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DiCaprio Backs Solar Firm Offering Low-Cost Clean Energy to Rural Communities
Actor and environmental activist Leonardo DiCaprio has joined Kingo—a Guatemala-based business that provides low-cost solar energy kits for off-grid communities—as an investor and member of its board of advisors.
"Solar power is key to a future without fossil fuels, and Kingo's technology will help enable broad use of clean energy across the developing world," DiCaprio said in a statement. "I am proud to invest in Kingo as they seek to eradicate energy poverty, and I look forward to serving as an advisor to the company."
Kingo offers a range of pay-as-you-go kits consisting of light bulbs, photovoltaic panels and a battery that can store electricity generated during the day.
Its prices are competitive compared with the cost of buying candles every day, and also eliminate the need for polluting alternatives such as kerosene and diesel. Users do not have to pay installation fees or maintenance costs.
Since its founding in 2013, Kingo has serviced more than 60,000 households around the world and has installed around 7,000 new systems each month, the company touts. Its mission is to help provide clean, affordable energy for the 1.2 billion people worldwide who do not have access to the power grid.
"Seventeen percent of the world's population still lacks access to power. Access to electricity represents one of the biggest restrictions for progress, as it is the base for all productive activity," Kingo founder and CEO Juan Fermín Rodriguez, who grew up in Guatemala, said in an interview last year.
"We aim not only to eradicate the lack of access to electricity, but also to play a spearheading role in the transition from the world's energy consumption in becoming 100 percent renewable."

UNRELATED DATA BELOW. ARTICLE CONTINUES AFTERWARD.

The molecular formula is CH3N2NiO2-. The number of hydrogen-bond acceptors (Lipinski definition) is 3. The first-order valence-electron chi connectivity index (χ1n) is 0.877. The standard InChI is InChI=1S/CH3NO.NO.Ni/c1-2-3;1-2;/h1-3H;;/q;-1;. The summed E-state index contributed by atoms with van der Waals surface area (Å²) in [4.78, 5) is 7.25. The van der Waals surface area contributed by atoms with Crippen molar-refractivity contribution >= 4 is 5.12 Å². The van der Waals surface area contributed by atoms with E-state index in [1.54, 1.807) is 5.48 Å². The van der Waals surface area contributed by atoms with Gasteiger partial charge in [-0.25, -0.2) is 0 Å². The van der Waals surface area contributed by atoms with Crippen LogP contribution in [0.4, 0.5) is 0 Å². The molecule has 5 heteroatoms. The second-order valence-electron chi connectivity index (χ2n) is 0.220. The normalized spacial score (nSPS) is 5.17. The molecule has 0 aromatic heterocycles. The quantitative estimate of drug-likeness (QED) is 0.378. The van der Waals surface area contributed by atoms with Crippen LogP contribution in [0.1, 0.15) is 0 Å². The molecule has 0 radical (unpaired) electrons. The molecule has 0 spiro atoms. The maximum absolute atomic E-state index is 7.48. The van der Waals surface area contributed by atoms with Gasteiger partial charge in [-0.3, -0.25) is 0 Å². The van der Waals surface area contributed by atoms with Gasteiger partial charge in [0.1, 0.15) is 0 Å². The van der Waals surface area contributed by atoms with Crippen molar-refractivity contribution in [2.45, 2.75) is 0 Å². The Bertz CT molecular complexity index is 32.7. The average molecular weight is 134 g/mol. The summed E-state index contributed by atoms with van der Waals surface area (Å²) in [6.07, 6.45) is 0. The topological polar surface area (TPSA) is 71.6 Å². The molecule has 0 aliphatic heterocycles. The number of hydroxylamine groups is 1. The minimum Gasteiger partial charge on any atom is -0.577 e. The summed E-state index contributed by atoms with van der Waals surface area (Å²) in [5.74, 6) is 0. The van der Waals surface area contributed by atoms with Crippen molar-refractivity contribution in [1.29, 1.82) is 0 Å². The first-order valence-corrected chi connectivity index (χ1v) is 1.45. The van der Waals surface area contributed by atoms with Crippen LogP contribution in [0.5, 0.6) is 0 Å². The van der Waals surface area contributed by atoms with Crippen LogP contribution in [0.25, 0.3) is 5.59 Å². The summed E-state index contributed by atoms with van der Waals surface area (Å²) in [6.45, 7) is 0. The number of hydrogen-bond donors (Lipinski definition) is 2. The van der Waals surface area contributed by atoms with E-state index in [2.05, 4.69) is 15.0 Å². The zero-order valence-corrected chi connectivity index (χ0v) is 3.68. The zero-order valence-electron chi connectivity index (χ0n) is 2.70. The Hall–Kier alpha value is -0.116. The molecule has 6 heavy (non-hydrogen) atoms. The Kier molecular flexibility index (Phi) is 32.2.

To date, Kingo has raised $25 million in several equity and debt rounds led by prominent investors and institutions, including the largest utility in Europe (ENGIE Rassembleurs d'Energies), one of the largest utilities in Latin America (FCP), PeopleFund, the Dutch Development Bank, the French Development Bank and the Inter-American Development Bank. DiCaprio's investment amount was not disclosed.
"We are honored to have
Leonardo DiCaprio, someone who is seriously committed to addressing climate and environment-related causes, invest in Kingo and join our board of advisors," said Rodriguez in a statement.
"Leo will help advise Kingo as we work to achieve growth through expanded R&D capabilities and new market entry strategies. We remain committed to developing innovative solutions to the 1.2 billion people who currently live in the dark."
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Tyson Foods Recalls Nearly 70,000 Pounds of Chicken Strips After Customers Find ‘Fragments of Metal’
Tyson Foods is recalling approximately 69,093 pounds of frozen chicken strips because they may have been contaminated with pieces of metal, the U.S. Department of Agriculture (USDA) Food Safety and Inspection Service (FSIS) announced Thursday.
The affected products were fully-cooked "Buffalo Style" and "Crispy" chicken strips with a "use by" date of Nov. 30, 2019 and an establishment number of "P-7221" on the back of the package.
"FSIS is concerned that some product may be in consumers' freezers," the recall notice said. "Consumers who have purchased these products are urged not to consume them. These products should be thrown away or returned to the place of purchase."
Environmental exposure to pesticides, both before birth and during the first year of life, has been linked to an increased risk of developing autism spectrum disorder, according to the largest epidemiological study to date on the connection.
The study, published Wednesday in BMJ, found that pregnant women who lived within 2,000 meters (approximately 1.2 miles) of a highly-sprayed agricultural area in California had children who were 10 to 16 percent more likely to develop autism and 30 percent more likely to develop severe autism that impacted their intellectual ability. If the children were exposed to pesticides during their first year of life, the risk they would develop autism went up to 50 percent.